I am somewhat of a newcomer to Durango, having moved here about two years ago. I had been living in Hawaii for 14 years and for various reasons I ended up here. What I immediately found were not the differences between the two places, but the similarities: like-minded, active and fit people who were proud of their communities, who live here because it’s a perfect place to raise a family, who have great respect and love for the area’s natural beauty, and who commune with nature and enjoy year round outdoor activities.

This year the State of Hawaii, yes the entire state, has banned plastic bags in all retail stores. The County of Hawaii website cites the obvious reasons for the ordinance: that plastic bags can choke wildlife; litter the environment; and contribute to the landfills. It cites that a good-quality reusable bag has the potential to replace more than 600 single-use plastic bags. Although available, paper bags are not a good alternative. It takes 14 million trees each year in the United States to produce a year’s supply of paper bags for retail use. Reusable bags reduce litter and conserve natural resources making them the best choice. And it reminds the people of Hawaii to “Shop with Aloha and bring your reusable bag!”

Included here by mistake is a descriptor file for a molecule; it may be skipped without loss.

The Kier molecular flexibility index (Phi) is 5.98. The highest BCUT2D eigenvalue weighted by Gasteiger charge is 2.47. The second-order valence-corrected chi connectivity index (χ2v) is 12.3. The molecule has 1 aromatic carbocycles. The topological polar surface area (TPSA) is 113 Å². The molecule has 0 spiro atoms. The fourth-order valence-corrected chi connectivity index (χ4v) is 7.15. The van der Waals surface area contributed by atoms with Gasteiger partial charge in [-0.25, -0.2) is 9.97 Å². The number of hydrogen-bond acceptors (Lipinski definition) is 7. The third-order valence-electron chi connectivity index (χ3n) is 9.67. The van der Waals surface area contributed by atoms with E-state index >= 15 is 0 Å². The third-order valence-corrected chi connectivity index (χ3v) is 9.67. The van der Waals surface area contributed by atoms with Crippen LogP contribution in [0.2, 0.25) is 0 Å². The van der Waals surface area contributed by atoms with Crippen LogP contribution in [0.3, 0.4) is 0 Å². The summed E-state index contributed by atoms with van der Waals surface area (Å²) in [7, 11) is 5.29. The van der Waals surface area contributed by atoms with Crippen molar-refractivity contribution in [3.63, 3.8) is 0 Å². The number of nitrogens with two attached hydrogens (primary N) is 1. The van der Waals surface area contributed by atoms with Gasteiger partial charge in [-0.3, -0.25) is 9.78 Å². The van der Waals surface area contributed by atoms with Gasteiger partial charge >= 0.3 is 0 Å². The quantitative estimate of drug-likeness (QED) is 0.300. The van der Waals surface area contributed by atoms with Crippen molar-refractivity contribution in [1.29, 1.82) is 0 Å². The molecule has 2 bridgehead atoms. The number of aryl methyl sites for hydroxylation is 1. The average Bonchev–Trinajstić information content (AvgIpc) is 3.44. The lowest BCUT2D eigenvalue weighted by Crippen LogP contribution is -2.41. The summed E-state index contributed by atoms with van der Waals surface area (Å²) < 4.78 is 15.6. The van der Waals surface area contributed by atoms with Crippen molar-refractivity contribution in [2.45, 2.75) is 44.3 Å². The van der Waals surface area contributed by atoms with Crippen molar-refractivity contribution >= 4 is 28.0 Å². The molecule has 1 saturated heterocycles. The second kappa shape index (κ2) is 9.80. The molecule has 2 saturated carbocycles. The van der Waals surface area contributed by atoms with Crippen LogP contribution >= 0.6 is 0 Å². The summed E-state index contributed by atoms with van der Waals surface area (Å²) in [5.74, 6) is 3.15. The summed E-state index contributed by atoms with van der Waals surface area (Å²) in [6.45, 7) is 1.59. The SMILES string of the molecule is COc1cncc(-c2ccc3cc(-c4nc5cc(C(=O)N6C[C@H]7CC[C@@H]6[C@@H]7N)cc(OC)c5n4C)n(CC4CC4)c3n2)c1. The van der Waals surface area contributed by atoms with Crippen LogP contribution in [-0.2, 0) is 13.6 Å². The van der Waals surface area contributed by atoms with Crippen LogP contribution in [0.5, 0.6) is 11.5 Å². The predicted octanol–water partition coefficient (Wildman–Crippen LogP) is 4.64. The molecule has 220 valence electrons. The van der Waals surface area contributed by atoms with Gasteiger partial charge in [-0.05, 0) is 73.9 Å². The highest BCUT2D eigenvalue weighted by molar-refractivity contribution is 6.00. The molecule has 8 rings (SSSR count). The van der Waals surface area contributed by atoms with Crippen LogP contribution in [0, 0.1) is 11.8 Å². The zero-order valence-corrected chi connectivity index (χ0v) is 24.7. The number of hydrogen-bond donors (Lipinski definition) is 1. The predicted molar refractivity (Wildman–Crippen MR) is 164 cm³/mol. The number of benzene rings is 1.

Please join me in showing that same Aloha for the environment here in Durango. For more information, visit and be sure to vote for the city’s Disposable Bag Ordinance on Nov 5!

– Dana Wilson, Durango

Vote out politicians after 2 terms

To the editor,
It is not only the Republicans but all the House and Senate politicians. So how do “We the People” get their attention? They will never agree to term limits as they are the ones who vote on it. Why do we continue to allow them to be in office? They obviously do not work for us anymore. They are called by the technical term “public servants,” which seems to be farthest from the truth. By definition, a public servant is one who is elected or appointed to serve “We the People.”

The recent decisions that our public servants have made do not seem to be in our best interests. It appears to me that for far too long it has all been about getting re-elected. If the politicians knew that they only had two terms to serve, it might have a more positive effect than the current situation of lifelong employment at our expense even if they do not perform their obligations or duties.